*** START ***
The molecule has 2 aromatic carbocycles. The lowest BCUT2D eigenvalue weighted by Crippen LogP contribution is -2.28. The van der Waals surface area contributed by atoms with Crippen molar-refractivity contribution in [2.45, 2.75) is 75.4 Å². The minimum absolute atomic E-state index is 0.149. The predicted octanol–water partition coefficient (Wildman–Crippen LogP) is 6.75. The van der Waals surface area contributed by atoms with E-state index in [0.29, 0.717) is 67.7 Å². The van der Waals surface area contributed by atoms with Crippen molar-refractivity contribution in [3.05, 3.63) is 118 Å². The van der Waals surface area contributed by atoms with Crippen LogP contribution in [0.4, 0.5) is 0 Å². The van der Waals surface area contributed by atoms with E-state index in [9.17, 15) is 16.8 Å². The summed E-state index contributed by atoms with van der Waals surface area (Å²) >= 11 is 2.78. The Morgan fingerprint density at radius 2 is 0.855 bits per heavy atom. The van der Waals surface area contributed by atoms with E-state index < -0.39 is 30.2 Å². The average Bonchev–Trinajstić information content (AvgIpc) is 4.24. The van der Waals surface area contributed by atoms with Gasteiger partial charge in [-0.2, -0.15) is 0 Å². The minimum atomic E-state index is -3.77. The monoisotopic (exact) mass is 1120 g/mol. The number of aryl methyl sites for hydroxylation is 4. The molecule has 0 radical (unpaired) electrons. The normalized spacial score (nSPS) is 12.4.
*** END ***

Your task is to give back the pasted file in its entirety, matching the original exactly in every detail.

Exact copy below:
The molecule has 2 aromatic carbocycles. The lowest BCUT2D eigenvalue weighted by Crippen LogP contribution is -2.28. The van der Waals surface area contributed by atoms with Crippen molar-refractivity contribution in [2.45, 2.75) is 75.4 Å². The minimum absolute atomic E-state index is 0.149. The predicted octanol–water partition coefficient (Wildman–Crippen LogP) is 6.75. The van der Waals surface area contributed by atoms with E-state index in [0.29, 0.717) is 67.7 Å². The van der Waals surface area contributed by atoms with Crippen molar-refractivity contribution in [3.05, 3.63) is 118 Å². The van der Waals surface area contributed by atoms with Crippen LogP contribution in [0.4, 0.5) is 0 Å². The van der Waals surface area contributed by atoms with E-state index in [9.17, 15) is 16.8 Å². The summed E-state index contributed by atoms with van der Waals surface area (Å²) >= 11 is 2.78. The Morgan fingerprint density at radius 2 is 0.855 bits per heavy atom. The van der Waals surface area contributed by atoms with E-state index < -0.39 is 30.2 Å². The average Bonchev–Trinajstić information content (AvgIpc) is 4.24. The van der Waals surface area contributed by atoms with Gasteiger partial charge in [-0.2, -0.15) is 0 Å². The minimum atomic E-state index is -3.77. The monoisotopic (exact) mass is 1120 g/mol. The number of aryl methyl sites for hydroxylation is 4. The molecule has 0 radical (unpaired) electrons. The normalized spacial score (nSPS) is 12.4.